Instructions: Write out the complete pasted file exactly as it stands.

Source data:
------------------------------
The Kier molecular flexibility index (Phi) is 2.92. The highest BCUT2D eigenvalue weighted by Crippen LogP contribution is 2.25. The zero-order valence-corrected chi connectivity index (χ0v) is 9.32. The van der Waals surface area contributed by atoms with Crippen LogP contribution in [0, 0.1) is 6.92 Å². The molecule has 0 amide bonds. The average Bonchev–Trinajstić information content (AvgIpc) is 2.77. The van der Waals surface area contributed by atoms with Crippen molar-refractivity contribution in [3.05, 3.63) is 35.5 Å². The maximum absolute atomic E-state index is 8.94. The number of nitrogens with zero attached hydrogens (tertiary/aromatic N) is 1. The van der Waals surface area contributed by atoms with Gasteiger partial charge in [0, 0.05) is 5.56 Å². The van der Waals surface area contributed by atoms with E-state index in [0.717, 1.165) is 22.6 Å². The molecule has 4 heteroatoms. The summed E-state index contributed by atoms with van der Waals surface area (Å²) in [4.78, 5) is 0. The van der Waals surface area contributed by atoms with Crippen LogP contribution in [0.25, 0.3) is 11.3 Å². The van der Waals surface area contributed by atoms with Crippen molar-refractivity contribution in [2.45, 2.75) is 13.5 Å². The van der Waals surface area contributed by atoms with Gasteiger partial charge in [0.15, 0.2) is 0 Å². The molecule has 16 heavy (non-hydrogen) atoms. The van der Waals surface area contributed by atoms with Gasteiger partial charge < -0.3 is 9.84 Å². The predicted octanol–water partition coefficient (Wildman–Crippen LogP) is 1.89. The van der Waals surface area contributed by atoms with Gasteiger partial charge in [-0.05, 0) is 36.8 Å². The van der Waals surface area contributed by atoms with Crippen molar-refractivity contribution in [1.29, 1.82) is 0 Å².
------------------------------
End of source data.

The Kier molecular flexibility index (Phi) is 2.92. The highest BCUT2D eigenvalue weighted by Crippen LogP contribution is 2.25. The zero-order valence-corrected chi connectivity index (χ0v) is 9.32. The van der Waals surface area contributed by atoms with Crippen LogP contribution in [0, 0.1) is 6.92 Å². The molecule has 0 amide bonds. The average Bonchev–Trinajstić information content (AvgIpc) is 2.77. The van der Waals surface area contributed by atoms with Crippen molar-refractivity contribution in [3.05, 3.63) is 35.5 Å². The maximum absolute atomic E-state index is 8.94. The number of nitrogens with zero attached hydrogens (tertiary/aromatic N) is 1. The van der Waals surface area contributed by atoms with Gasteiger partial charge in [0, 0.05) is 5.56 Å². The van der Waals surface area contributed by atoms with E-state index in [0.717, 1.165) is 22.6 Å². The molecule has 4 heteroatoms. The summed E-state index contributed by atoms with van der Waals surface area (Å²) in [4.78, 5) is 0. The van der Waals surface area contributed by atoms with Crippen LogP contribution in [0.25, 0.3) is 11.3 Å². The van der Waals surface area contributed by atoms with Crippen molar-refractivity contribution in [2.45, 2.75) is 13.5 Å². The van der Waals surface area contributed by atoms with Gasteiger partial charge in [0.15, 0.2) is 0 Å². The molecule has 16 heavy (non-hydrogen) atoms. The van der Waals surface area contributed by atoms with Gasteiger partial charge < -0.3 is 9.84 Å². The predicted octanol–water partition coefficient (Wildman–Crippen LogP) is 1.89. The van der Waals surface area contributed by atoms with Gasteiger partial charge in [-0.05, 0) is 36.8 Å². The van der Waals surface area contributed by atoms with Crippen molar-refractivity contribution in [1.29, 1.82) is 0 Å².